NTSB Press Release

National Transportation Safety Board
Office of Public Affairs


April 11, 2000

The National Transportation Safety Board - in association with the National Council for La Raza, General Motors and the National SAFE KIDS Campaign - will conduct a special event on April 14 to discuss transportation safety issues related to the Hispanic community.

NTSB Chairman Jim Hall will speak at the event and is expected to announce a new highway safety initiative. Also attending the event will be Raul Yzaguirre, president and chief executive of the National Council of La Raza, and Rod Gillum, General Motors Vice President for Corporate Relations.

The event also will feature free child safety seat checkups and a child safety seat giveaway program by GM and the NCLR.

Multicultural Area Health Education Center
5051 E. Third St.
Los Angeles, California

9 a.m. to noon - Free child safety seat checkups.
10 a.m. - News conference.
11 to noon - News media availability with participants.

Media availability:
Chairman Hall on child transportation safety
NCLR leadership on the GM/NCLR program
GM and United Auto Workers leaders on child safety partnerships
SAFE KIDS officials on child passenger safety education, resources

Photo opportunities:
Child safety seat giveaways
GM child safety presentations


Hispanic teens have the highest occupant death rate among all 13- to 19-year-olds. The death rate for Hispanic children aged 5 to 12 is 43 percent lower than the rate for African-American children in the same age group, but 72 percent greater than the rate for white children. Hispanic children under the age of 4 have the second highest highway death rate after African-American children.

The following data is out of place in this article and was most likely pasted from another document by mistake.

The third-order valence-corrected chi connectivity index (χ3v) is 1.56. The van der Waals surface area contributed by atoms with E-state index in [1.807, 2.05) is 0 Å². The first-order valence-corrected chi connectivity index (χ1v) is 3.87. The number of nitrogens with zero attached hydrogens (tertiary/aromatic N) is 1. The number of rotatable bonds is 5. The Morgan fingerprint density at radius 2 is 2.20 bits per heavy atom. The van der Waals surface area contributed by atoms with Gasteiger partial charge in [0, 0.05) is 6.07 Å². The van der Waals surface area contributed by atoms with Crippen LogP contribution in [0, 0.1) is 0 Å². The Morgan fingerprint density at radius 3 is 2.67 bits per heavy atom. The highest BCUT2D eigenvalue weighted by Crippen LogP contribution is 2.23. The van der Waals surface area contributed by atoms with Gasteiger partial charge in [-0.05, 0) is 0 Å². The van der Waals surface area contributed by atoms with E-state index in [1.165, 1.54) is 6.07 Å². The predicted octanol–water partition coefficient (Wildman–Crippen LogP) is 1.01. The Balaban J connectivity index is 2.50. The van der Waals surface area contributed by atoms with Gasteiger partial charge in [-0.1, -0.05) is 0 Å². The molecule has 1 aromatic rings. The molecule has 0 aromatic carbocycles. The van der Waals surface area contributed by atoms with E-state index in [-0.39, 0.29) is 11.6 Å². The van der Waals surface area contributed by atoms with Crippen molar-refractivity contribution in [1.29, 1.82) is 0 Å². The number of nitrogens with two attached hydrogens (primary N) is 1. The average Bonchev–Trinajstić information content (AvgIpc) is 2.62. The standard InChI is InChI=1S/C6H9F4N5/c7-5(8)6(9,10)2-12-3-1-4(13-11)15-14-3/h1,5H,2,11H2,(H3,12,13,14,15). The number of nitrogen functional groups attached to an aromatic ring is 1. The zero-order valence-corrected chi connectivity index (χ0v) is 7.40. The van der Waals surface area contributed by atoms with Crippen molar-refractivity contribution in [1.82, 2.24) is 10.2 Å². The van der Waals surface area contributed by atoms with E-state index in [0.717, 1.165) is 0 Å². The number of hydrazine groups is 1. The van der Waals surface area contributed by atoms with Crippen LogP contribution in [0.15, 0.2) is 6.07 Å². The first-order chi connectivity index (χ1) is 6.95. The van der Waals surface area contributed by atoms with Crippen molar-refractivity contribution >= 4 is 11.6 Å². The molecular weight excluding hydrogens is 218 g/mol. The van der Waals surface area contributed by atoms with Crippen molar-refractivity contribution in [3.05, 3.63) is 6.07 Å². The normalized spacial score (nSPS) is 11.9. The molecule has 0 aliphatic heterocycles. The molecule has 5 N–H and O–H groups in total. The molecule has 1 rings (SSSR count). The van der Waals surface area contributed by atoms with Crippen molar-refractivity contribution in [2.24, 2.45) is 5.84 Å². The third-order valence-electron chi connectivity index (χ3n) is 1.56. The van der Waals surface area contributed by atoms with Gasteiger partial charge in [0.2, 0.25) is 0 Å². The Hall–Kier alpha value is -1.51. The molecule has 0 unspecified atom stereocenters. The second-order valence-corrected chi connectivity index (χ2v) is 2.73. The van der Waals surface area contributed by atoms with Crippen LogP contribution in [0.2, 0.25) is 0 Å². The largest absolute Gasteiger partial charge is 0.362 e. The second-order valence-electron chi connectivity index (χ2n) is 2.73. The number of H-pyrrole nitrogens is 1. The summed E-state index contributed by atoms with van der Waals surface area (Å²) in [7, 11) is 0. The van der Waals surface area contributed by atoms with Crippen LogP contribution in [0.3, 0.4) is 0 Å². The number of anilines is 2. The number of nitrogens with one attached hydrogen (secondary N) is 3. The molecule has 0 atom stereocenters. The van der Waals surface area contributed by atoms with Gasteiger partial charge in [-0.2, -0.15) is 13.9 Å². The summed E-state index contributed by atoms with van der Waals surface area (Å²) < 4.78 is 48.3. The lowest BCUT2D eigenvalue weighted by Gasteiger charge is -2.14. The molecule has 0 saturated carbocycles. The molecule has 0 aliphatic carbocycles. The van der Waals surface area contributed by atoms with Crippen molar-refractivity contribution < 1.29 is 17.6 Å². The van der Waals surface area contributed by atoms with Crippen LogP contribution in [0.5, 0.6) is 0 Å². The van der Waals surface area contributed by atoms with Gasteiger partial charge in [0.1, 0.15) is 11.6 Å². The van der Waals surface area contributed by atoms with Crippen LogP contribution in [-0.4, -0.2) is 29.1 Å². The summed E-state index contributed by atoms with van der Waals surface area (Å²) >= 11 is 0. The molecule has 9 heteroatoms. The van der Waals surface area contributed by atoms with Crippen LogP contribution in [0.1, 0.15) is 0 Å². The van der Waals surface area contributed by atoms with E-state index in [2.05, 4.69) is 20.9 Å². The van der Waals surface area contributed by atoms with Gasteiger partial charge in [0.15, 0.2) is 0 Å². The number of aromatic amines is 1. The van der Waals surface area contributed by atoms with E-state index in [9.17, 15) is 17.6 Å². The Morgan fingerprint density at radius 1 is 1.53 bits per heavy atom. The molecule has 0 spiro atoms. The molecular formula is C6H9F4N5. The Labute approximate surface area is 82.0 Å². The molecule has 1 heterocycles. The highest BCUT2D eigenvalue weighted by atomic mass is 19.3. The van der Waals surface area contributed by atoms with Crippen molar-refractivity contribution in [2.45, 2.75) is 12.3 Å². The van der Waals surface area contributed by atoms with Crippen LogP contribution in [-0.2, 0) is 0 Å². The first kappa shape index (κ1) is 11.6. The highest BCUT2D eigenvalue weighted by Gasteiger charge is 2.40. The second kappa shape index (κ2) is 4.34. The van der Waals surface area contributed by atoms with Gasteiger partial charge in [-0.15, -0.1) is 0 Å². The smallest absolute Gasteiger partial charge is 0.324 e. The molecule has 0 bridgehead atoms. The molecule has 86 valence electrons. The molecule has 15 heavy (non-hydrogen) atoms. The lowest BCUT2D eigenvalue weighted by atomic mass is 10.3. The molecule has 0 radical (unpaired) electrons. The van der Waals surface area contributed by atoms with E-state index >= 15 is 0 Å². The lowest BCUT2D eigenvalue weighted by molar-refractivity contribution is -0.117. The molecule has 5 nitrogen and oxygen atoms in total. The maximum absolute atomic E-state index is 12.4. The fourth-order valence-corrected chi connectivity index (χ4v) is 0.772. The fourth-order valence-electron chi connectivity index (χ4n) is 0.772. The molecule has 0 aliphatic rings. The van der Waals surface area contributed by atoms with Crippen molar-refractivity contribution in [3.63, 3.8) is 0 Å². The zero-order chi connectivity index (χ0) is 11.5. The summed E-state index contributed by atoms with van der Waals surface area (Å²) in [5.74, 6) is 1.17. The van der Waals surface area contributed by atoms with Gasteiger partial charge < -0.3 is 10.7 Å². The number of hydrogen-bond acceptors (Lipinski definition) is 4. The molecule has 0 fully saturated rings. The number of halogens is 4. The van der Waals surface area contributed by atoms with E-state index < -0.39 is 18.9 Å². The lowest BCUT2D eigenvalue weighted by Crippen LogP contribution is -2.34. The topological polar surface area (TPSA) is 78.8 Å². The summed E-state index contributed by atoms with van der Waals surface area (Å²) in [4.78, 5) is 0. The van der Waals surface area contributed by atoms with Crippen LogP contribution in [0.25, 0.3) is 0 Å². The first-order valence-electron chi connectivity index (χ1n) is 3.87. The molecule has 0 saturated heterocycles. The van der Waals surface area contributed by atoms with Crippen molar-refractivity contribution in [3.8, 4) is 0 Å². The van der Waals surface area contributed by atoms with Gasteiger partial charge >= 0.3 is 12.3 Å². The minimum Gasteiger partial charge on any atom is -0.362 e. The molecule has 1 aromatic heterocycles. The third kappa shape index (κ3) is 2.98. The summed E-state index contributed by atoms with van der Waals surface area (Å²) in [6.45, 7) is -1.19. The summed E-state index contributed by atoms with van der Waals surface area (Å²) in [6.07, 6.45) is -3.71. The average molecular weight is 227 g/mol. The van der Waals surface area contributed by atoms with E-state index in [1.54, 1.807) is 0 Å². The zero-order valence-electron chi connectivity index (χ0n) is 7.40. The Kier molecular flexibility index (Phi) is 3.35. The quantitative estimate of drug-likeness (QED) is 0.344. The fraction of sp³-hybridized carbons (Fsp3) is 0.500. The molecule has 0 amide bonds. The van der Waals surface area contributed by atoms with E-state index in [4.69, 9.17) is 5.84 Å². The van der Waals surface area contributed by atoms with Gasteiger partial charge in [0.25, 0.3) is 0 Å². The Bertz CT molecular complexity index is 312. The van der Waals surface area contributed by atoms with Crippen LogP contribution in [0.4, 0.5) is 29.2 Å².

Fortunately, effective countermeasures are readily available that Hispanic families can use to protect their children.

To obtain those benefits, restraints must be properly used. Seat belts are designed for adults, so children under 8 years old should be in a booster seat, child safety seat or infant seat that is correctly used and appropriate for the child's size and weight.

Child safety seat checkup events have consistently shown that eight out of 10 parents and caregivers fail to properly secure the child, despite their best efforts. Also, a survey showed that 96 percent of parents and caregivers think they are correctly using child seats.

To bridge this knowledge gap, the Safety Board challenged automakers, child seat manufacturers, the Federal government and states to establish permanent child seat fitting stations to provide much needed information. Chairman Hall will be calling for similar efforts that focus on the Latino and African-American communities.

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NTSB Office of Public Affairs: (202) 314-6100



The National Transportation Safety Board (NTSB) is an independent federal agency charged with determining the probable cause
of transportation accidents, promoting transportation safety, and assisting victims of transportation accidents and their families.